The homeless population is fluid, rising with our economic downturn and employment layoffs and leveling off in better economic times, though rising housing costs also increase homeless numbers. Also, many homeless people do want to be noticed due to fear, embarrassment, distrust, incapacity, or wanting not to be hassled.  Others, including many working people who are without housing, do not identify themselves as homeless due to the stigma attached to that term.  Many homeless people are out of sight in their vehicles, or in remote or hidden camps throughout the county.HUD generally estimates 1% to 1.5% of an area’s population to be homeless over the period of a year.  In Sonoma County the number is closer to 2.5%.

WHY ARE PEOPLE HOMELESS IN SONOMA COUNTY?

The 2011 Homeless Census and Survey document noted above details specific reasons people state for being homeless. Job losses, alcohol and drug use, and family conflicts rank highly.  Sonoma County has frequently ranked among the top ten (sometimes the top 5) least affordable areas in which to live in the entire United States. Housing prices may be higher in other parts of the Bay Area and elsewhere in the U.S., but it is the mismatch between prevailing wages and the cost of housing that makes our situation so extreme. The California Association of Realtors has noted that the “Northern Wine Country” along with Santa Barbara, was the least affordable area in California, with only 15% of residents able to afford to purchase the average priced home.

Once someone has lost their home, it is more difficult to get back into housing.  While the recent economic crisis has lowered housing prices, rents have gone up due to so many people losing their homes to foreclosure, and purchasing a home is still out of reach for most low income and homeless people, in part due to credit problems and tightened mortgage qualification standards.   Lack of housing affordability affects many middle class occupations as well, and has created ongoing problems in recruiting police, firefighters, teachers, doctors, and other professionals.

Making our situation even more dire, Sonoma County has large numbers of low-wage workers in agriculture, tourism, retail, lumber, fishing, and service industries, many of whom are part-time, and/or seasonal employees with few if any benefits. While our local economy depends on these workers, they have few options to find housing in our county. It is these workers who are most at risk for homelessness, along with people challenged with mental or physical disabilities, substance abuse problems, lack of education or job skills, women and children fleeing domestic abuse, youth aging out of foster care or running from abusive or uncaring households, and those confronting overwhelming personal issues.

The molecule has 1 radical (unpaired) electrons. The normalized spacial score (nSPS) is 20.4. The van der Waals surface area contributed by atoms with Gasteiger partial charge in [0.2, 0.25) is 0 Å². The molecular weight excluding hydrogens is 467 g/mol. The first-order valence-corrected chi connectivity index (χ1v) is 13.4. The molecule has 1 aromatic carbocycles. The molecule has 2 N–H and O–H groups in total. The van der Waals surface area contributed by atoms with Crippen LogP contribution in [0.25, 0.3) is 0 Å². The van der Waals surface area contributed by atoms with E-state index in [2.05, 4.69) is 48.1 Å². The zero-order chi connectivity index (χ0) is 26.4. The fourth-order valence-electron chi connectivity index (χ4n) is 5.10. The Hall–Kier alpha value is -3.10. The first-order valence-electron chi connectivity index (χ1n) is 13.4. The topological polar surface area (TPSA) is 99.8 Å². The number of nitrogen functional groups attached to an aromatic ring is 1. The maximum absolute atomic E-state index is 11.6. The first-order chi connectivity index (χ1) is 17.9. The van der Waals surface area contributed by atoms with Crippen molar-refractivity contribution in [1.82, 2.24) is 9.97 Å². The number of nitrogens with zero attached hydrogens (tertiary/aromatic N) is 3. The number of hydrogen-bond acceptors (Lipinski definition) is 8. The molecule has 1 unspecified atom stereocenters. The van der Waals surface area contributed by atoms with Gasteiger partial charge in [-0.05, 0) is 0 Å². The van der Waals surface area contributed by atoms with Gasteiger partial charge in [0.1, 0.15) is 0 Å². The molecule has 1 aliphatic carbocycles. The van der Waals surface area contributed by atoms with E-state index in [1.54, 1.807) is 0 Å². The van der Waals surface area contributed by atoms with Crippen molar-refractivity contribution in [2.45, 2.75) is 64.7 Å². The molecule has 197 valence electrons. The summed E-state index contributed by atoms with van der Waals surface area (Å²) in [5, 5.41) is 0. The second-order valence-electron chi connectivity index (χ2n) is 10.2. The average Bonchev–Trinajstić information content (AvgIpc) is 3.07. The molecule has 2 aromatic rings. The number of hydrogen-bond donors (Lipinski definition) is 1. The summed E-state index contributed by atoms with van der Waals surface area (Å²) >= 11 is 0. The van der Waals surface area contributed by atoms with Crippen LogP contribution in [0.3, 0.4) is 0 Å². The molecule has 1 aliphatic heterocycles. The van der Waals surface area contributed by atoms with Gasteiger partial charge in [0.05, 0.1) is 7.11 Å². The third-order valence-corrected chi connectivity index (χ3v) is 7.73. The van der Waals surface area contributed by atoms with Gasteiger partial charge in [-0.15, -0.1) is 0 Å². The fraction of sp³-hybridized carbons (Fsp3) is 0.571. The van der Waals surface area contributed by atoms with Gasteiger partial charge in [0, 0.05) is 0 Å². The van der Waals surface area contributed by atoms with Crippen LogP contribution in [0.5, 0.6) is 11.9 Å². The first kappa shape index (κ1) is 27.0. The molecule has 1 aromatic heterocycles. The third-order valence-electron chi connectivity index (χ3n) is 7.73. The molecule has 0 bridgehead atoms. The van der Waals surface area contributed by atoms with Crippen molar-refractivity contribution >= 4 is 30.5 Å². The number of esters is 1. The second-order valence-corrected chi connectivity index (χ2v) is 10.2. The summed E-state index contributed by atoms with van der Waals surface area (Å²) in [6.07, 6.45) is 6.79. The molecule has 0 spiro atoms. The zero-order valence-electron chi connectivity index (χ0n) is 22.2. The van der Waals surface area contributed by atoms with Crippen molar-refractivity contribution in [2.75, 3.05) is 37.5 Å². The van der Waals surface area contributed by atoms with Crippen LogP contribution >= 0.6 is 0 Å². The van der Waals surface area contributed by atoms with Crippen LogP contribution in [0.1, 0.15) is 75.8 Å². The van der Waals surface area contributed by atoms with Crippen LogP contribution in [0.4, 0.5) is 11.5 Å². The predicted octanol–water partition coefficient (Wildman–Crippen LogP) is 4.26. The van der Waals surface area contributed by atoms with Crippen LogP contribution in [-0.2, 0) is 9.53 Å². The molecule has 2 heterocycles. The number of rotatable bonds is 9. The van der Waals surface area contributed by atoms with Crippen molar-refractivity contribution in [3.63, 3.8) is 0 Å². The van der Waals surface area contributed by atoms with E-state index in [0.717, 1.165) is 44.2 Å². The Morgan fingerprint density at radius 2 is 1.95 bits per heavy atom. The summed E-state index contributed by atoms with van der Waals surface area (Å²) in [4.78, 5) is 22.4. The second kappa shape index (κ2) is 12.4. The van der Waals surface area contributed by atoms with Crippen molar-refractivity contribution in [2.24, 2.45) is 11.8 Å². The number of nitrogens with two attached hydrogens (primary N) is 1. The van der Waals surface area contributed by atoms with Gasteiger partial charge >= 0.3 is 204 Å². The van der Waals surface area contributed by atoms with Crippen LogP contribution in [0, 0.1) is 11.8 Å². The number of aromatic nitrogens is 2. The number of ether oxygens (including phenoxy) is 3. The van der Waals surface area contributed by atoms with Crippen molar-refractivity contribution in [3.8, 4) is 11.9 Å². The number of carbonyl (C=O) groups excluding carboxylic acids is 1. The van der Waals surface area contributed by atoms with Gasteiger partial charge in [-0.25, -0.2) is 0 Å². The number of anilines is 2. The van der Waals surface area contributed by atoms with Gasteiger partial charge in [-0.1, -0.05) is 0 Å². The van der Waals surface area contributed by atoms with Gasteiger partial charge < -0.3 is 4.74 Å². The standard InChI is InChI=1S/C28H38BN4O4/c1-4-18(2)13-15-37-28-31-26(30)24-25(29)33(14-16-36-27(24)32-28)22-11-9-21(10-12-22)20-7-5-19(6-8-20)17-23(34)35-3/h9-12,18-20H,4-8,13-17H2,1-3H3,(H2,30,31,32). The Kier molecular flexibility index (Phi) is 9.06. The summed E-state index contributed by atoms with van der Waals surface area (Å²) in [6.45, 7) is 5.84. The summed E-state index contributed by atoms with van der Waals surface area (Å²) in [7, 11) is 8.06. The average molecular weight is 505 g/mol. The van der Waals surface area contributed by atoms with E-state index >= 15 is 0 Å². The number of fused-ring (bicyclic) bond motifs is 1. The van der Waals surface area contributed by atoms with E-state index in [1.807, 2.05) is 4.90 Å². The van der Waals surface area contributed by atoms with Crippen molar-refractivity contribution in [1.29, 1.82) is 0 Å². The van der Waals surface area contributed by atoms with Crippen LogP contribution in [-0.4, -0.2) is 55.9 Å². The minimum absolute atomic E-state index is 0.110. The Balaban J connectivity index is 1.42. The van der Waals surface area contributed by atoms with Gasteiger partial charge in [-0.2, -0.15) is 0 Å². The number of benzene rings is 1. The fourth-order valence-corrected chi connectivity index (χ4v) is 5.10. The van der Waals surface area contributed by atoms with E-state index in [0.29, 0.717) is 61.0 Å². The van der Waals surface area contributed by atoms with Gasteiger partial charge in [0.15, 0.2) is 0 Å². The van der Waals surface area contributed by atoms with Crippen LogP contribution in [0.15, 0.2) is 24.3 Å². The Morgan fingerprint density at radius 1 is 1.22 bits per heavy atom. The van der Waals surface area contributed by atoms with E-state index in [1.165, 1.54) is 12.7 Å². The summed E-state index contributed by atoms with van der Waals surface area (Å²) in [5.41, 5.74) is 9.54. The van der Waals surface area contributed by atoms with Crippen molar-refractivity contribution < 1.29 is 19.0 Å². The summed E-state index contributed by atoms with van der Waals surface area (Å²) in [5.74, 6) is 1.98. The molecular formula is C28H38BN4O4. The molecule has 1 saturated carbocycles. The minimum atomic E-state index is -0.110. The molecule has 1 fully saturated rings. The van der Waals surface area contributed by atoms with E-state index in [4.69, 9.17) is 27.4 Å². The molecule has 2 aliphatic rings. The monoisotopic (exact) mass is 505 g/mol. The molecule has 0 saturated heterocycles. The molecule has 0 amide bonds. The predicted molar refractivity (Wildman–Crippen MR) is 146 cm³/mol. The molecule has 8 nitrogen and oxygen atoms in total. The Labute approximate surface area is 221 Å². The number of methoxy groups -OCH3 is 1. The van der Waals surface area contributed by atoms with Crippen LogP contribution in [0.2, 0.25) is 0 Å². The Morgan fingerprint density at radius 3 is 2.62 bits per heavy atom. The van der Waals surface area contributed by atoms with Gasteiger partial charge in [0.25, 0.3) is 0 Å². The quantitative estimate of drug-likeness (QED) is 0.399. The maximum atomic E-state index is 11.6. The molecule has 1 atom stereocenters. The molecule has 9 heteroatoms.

Homeless people often find themselves victims of discrimination. Even when housing can be found and when the homeless person or family has money in hand, some landlords may be wary of renting to them because of their perception of the reliability of someone who has experienced homelessness. The homeless person may need help with rental deposits, or with guarantees to offset prior questionable credit history. They may have physical limitations that housing must accommodate. Ramps, wider doorways, larger bathrooms, and handrails may be necessary. As housing becomes less and less affordable, there may be even fewer units available that meet accessibility needs as well as economic realities for the physically challenged.

Some homeless people have criminal histories, in part because many find jail to be their primary accessible housing program, and because many are picked up for behavior that would not happen or would not be illegal if they were not homeless, such as trespassing, being drunk in public, or urinating in public. Finding housing is extremely difficult for these people. Of course there are also, just as in the general population, those who have committed serious crimes, but this is a small minority of homeless people, even of those who have spent time in jail. In terms of cost to society, both financial and otherwise, it is far more effective as well as humane to help a person to stabilize their lives and secure and maintain housing than it is to keep them in jail.

Some homeless people have pets that are their closest companions, and have trouble accessing shelter or housing because they refuse to disguard or to be separated from the animals who often have been their best friends and protectors for many years.